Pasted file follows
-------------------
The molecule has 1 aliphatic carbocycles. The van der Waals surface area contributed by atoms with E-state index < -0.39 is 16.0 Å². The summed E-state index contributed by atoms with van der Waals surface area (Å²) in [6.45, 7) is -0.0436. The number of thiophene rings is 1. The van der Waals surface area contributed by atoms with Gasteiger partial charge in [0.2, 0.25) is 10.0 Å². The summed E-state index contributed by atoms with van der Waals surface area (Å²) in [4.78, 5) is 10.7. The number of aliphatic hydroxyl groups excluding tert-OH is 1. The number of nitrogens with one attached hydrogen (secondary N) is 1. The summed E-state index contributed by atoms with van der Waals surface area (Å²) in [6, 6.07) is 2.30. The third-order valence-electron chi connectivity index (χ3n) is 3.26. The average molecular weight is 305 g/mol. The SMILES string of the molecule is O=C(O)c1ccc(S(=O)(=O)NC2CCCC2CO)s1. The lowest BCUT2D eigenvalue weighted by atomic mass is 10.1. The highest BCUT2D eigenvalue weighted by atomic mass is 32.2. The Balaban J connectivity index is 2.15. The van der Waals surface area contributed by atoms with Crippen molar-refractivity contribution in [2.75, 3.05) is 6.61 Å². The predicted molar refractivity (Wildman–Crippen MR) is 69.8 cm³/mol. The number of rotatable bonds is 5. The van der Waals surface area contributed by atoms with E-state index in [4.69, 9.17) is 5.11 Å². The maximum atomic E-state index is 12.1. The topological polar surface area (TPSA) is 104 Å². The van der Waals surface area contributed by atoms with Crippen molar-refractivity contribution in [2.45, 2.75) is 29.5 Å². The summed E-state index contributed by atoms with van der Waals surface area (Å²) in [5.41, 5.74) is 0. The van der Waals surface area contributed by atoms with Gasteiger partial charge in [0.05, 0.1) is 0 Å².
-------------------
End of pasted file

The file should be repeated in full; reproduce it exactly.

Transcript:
The molecule has 1 aliphatic carbocycles. The van der Waals surface area contributed by atoms with E-state index < -0.39 is 16.0 Å². The summed E-state index contributed by atoms with van der Waals surface area (Å²) in [6.45, 7) is -0.0436. The number of thiophene rings is 1. The van der Waals surface area contributed by atoms with Gasteiger partial charge in [0.2, 0.25) is 10.0 Å². The summed E-state index contributed by atoms with van der Waals surface area (Å²) in [4.78, 5) is 10.7. The number of aliphatic hydroxyl groups excluding tert-OH is 1. The number of nitrogens with one attached hydrogen (secondary N) is 1. The summed E-state index contributed by atoms with van der Waals surface area (Å²) in [6, 6.07) is 2.30. The third-order valence-electron chi connectivity index (χ3n) is 3.26. The average molecular weight is 305 g/mol. The SMILES string of the molecule is O=C(O)c1ccc(S(=O)(=O)NC2CCCC2CO)s1. The lowest BCUT2D eigenvalue weighted by atomic mass is 10.1. The highest BCUT2D eigenvalue weighted by atomic mass is 32.2. The Balaban J connectivity index is 2.15. The van der Waals surface area contributed by atoms with Crippen molar-refractivity contribution in [2.75, 3.05) is 6.61 Å². The predicted molar refractivity (Wildman–Crippen MR) is 69.8 cm³/mol. The number of rotatable bonds is 5. The van der Waals surface area contributed by atoms with E-state index in [4.69, 9.17) is 5.11 Å². The maximum atomic E-state index is 12.1. The topological polar surface area (TPSA) is 104 Å². The van der Waals surface area contributed by atoms with Crippen molar-refractivity contribution in [2.45, 2.75) is 29.5 Å². The summed E-state index contributed by atoms with van der Waals surface area (Å²) in [5.41, 5.74) is 0. The van der Waals surface area contributed by atoms with Gasteiger partial charge in [0.05, 0.1) is 0 Å².